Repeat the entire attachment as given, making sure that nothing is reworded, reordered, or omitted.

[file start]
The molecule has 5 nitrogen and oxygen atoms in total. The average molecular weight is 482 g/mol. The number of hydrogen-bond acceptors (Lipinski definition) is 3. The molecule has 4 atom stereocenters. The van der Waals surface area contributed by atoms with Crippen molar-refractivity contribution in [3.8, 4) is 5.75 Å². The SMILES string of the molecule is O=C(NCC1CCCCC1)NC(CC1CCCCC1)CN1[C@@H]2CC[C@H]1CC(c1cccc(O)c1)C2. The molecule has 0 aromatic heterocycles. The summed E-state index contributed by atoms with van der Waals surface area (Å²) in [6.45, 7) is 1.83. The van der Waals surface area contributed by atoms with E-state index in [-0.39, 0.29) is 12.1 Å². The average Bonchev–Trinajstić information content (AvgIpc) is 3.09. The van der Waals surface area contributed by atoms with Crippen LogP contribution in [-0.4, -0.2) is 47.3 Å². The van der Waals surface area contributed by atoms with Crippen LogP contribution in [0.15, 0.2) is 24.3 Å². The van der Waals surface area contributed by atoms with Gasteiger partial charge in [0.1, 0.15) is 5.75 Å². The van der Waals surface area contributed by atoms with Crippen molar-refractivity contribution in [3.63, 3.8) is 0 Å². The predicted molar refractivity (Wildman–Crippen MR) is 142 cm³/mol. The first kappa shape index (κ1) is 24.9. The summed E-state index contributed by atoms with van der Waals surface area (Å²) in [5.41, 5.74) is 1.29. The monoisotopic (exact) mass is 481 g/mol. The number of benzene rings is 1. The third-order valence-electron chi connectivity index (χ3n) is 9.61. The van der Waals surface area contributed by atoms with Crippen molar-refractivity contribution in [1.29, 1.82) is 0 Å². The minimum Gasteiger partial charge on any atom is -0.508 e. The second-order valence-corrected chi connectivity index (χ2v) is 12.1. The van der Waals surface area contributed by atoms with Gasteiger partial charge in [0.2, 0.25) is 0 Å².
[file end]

The molecule has 5 nitrogen and oxygen atoms in total. The average molecular weight is 482 g/mol. The number of hydrogen-bond acceptors (Lipinski definition) is 3. The molecule has 4 atom stereocenters. The van der Waals surface area contributed by atoms with Crippen molar-refractivity contribution in [3.8, 4) is 5.75 Å². The SMILES string of the molecule is O=C(NCC1CCCCC1)NC(CC1CCCCC1)CN1[C@@H]2CC[C@H]1CC(c1cccc(O)c1)C2. The molecule has 0 aromatic heterocycles. The summed E-state index contributed by atoms with van der Waals surface area (Å²) in [6.45, 7) is 1.83. The van der Waals surface area contributed by atoms with E-state index in [-0.39, 0.29) is 12.1 Å². The average Bonchev–Trinajstić information content (AvgIpc) is 3.09. The van der Waals surface area contributed by atoms with Crippen LogP contribution in [-0.4, -0.2) is 47.3 Å². The van der Waals surface area contributed by atoms with Crippen LogP contribution in [0.15, 0.2) is 24.3 Å². The van der Waals surface area contributed by atoms with Gasteiger partial charge in [0.1, 0.15) is 5.75 Å². The van der Waals surface area contributed by atoms with Crippen molar-refractivity contribution in [3.63, 3.8) is 0 Å². The predicted molar refractivity (Wildman–Crippen MR) is 142 cm³/mol. The first kappa shape index (κ1) is 24.9. The summed E-state index contributed by atoms with van der Waals surface area (Å²) in [5.41, 5.74) is 1.29. The monoisotopic (exact) mass is 481 g/mol. The number of benzene rings is 1. The third-order valence-electron chi connectivity index (χ3n) is 9.61. The van der Waals surface area contributed by atoms with Crippen molar-refractivity contribution in [1.29, 1.82) is 0 Å². The minimum Gasteiger partial charge on any atom is -0.508 e. The second-order valence-corrected chi connectivity index (χ2v) is 12.1. The van der Waals surface area contributed by atoms with Gasteiger partial charge in [0.2, 0.25) is 0 Å².